"It is a bigger menace to our economy, to our existence, than the war on terror," Minister of Power and Water Khawaja Asif said Thursday during a joint news conference with U.S. Secretary of State John Kerry. "This problem of energy, the shortage of energy in Pakistan, has crippled our economy in the last 10 years."
Asif met with Kerry at the Zero Point Power Plant in Islamabad.
Pakistan has struggled to keep the lights on amid crippling debt and a lack of natural resources.
Asif said the energy crisis is the biggest issue the country is facing.
The Pakistani government is working with Iran to build a natural gas pipeline to the chagrin of Washington, but has also expressed optimism over a U.S.-backed pipeline from Turkmenistan.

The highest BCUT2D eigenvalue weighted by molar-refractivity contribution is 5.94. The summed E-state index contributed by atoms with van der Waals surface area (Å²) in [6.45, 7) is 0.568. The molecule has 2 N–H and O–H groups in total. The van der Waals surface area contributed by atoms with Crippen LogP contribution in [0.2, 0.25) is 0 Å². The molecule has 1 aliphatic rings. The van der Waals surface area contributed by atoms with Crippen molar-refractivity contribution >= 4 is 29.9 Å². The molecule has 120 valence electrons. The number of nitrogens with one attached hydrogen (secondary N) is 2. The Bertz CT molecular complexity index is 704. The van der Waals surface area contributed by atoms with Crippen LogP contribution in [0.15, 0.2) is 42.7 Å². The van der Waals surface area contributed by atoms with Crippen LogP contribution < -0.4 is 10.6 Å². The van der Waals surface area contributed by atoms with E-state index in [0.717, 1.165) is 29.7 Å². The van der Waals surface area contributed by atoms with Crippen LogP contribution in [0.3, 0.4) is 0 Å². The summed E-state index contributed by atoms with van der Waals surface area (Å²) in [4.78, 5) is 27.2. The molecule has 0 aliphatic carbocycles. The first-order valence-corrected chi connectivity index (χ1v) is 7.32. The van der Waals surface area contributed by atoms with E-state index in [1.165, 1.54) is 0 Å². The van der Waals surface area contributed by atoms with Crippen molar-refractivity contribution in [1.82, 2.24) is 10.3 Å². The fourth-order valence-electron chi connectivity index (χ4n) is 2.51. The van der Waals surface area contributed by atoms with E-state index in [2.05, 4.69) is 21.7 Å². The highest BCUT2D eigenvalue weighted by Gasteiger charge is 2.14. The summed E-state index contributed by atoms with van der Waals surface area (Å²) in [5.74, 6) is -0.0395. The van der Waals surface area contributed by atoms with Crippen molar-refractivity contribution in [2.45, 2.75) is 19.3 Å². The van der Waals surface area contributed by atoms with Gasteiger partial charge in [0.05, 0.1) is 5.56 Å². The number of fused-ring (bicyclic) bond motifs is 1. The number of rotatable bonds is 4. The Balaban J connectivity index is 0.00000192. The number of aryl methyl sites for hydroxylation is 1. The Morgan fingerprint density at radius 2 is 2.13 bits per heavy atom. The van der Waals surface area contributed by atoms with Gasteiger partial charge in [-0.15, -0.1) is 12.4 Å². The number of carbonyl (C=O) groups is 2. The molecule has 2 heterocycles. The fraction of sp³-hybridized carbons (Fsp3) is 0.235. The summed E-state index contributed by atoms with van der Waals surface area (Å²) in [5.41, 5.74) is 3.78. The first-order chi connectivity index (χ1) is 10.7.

Kerry said the U.S. Agency for International Development has already added 1,200 megawatts of energy to the Pakistani grid. More could be on the way potentially, he said.
"The minute there is increased power, there will be more jobs, more economic opportunity, Pakistan will grow faster, and people will feel the difference," Kerry said. "That's something worth working for and that's exactly what we're going to do."
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